But at the end of the day, there are two problems here. One is that you deviate from the definition of “normal” in a society that loves to pick at the white crow, that thinks it is justified in doing so. The other is that you work in a society where you need money, and I am not going to tell you to sass your customers if we are talking about your daily bread. In general, I am in favor of bread first, vindication later. Revenge is a dish best eaten cold, on a picnic blanket with a selection of side dishes and champagne, and a full and forgiving heart.
When I was very young, I was a starving scientist in the high North Woods. These were my Hunger Times, my winter. To have the money to purchase food during my quest for truth, I worked as a hostess at a Mexican restaurant famed for its female employees, who were all hand-picked by the manager to fit a specific type – short, curvy, white-skinned, with long red-brown hair and large drowned eyes, like miniature matching plumpish Ophelias. Unfortunately, the male customers of the joint felt that we were a sort of chocolate box, to be physically grabbed and generally creeped upon. And the manager said that we mustn’t be rude to them.
Absolutely bugfuck ridiculous right? But. I needed the free tortilla chips that the hostess job gave me. I needed the job so that I could afford to go to work at my equally poorly paid but infinitely beloved science job. And bless me, I needed the money. And as we all know, searching for another job when you’re already working two is a difficult and exhausting proposition. My mouthing off at any one point to any one person who had wronged me at work would have made me hungrier. Perhaps that wasn’t true. But it wasn’t something I could afford.
It wasn’t a very feminist job and it wasn’t a very nice situation. And I wasn’t as sassy and upstanding as I could be. I looked carefully at the money I was making, I looked carefully at the choices that I was making, and I realized that I was not going to get any support from my manager and that offending the Hamlets could cost me my job. Then I decided that for $10 an hour I could do it. For a few hundred bucks a week I didn’t mind being Ophelia. I would bitch about it, and later I would write about it, and I would make the Hamlets into fictional characters and have them be eaten by wolves. I would use them as fuel for my stories as I used their beautiful money to pay off my debts. Sure, my dignity was being violated and one day I would take it back with a small army of dragons, but this was my winter. Maybe for $10 an hour you can be a pirate. I do not know. I wish for you that you don’t need to.
The woods are a tough mistress. Lots of us live in them. Many of us can’t afford to stake our money on a principle. Many of us sacrifice our dignity on the altar of Customer Service, and we don’t do it because we enjoy it. Nobody goes to school hoping to be an Ophelia. Nobody wants to grow up to be a telemarketer. People don’t usually work in factories for spiritual fulfillment.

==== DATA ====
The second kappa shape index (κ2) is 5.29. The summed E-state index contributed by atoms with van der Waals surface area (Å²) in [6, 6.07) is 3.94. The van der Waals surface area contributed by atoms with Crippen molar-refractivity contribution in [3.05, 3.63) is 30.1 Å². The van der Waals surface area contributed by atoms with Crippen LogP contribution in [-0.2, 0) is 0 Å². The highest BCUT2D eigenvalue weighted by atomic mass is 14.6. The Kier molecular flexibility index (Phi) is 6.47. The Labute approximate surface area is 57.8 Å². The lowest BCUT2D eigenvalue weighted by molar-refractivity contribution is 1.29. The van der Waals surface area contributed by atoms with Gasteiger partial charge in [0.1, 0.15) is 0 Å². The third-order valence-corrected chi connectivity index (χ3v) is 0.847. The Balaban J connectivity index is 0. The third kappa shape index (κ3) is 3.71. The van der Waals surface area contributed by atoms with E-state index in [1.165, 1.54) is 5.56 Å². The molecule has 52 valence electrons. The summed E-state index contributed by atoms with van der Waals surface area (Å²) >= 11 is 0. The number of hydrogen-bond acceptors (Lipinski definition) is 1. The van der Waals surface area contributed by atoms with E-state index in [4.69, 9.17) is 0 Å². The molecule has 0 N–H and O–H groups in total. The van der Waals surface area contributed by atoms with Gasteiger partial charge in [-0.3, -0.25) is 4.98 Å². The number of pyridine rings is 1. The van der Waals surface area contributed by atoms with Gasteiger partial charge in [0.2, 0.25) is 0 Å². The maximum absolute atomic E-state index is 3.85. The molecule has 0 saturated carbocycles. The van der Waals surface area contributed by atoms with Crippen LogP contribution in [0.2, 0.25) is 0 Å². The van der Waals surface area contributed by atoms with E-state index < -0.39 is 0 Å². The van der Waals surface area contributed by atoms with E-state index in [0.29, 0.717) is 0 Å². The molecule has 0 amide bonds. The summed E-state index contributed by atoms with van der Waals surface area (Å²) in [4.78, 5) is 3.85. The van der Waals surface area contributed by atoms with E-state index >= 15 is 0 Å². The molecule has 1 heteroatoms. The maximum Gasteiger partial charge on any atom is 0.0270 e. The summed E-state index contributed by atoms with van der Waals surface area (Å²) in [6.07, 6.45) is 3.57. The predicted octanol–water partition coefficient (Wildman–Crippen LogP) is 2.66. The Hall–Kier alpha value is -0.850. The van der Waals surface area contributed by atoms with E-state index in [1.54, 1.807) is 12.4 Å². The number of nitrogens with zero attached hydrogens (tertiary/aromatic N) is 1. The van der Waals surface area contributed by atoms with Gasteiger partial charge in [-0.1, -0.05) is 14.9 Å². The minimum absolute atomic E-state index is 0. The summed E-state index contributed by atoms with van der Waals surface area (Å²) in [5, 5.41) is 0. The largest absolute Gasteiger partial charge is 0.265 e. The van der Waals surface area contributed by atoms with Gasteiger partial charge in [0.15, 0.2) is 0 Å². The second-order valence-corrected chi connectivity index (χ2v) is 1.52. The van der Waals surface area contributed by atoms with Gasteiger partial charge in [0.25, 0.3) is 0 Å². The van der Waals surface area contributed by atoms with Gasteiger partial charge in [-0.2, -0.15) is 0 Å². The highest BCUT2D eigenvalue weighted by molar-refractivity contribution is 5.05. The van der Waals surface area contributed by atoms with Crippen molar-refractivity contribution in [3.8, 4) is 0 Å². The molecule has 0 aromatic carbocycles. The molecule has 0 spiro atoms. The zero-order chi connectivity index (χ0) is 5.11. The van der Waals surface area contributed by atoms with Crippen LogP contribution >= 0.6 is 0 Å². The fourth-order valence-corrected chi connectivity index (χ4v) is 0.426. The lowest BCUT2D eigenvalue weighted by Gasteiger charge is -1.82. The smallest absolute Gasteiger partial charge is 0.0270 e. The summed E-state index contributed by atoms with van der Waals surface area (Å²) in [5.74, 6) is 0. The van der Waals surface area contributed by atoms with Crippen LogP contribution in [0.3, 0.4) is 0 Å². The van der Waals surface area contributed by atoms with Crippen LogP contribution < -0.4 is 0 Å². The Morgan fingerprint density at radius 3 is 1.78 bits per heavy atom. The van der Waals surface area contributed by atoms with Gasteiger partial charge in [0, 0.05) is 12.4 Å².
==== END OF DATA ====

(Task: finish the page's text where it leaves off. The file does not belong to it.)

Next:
Can you, Matey? Do you live in the woods? Dr Glass, who is not from the woods, comes from a magical kingdom where the customer is always wrong. He thinks that you should sue customers for assault if they try to touch you at work and call the police if they attempt to remove your medical aid. He thinks that your line manager should leap up from behind the desk to throw these dreadful customers out by the collar. Once he was working in a shop and an annoying customer tried to touch him and he activated a trap-door known to all retail suppliers in the kingdom that drops them into a special pit of crocodiles, and his manager gave him a purple sash to wear and a minor knighthood. I don’t know if you’re from the woods or the kingdom, so I must only recommend that you spice your sass up or down accordingly.
I assume that you have already discussed your eyepatch with the people at your work, but if you haven’t, you may want to start with “I will be using this medical aid for the foreseeable future” and stating that it has attracted notice from the customers. Then ask how your manager intends to help you deal with that.
- “Manager, my eye patch is attracting some attention, sometimes negative, from customers. Since it’s staying and so am I, how would you like me to handle that?”
- “O Dark Overlord Morgazor, is there a policy for handling customers who attempt to remove a medical aid?”
- “Captain Hook, may I ask you or a colleague to step in and deal with customers who become aggressive about my medical aid?”
- “Do we have a policy that states that rudeness or abuse towards customers will not be tolerated? Can we get one? Can we enforce it?”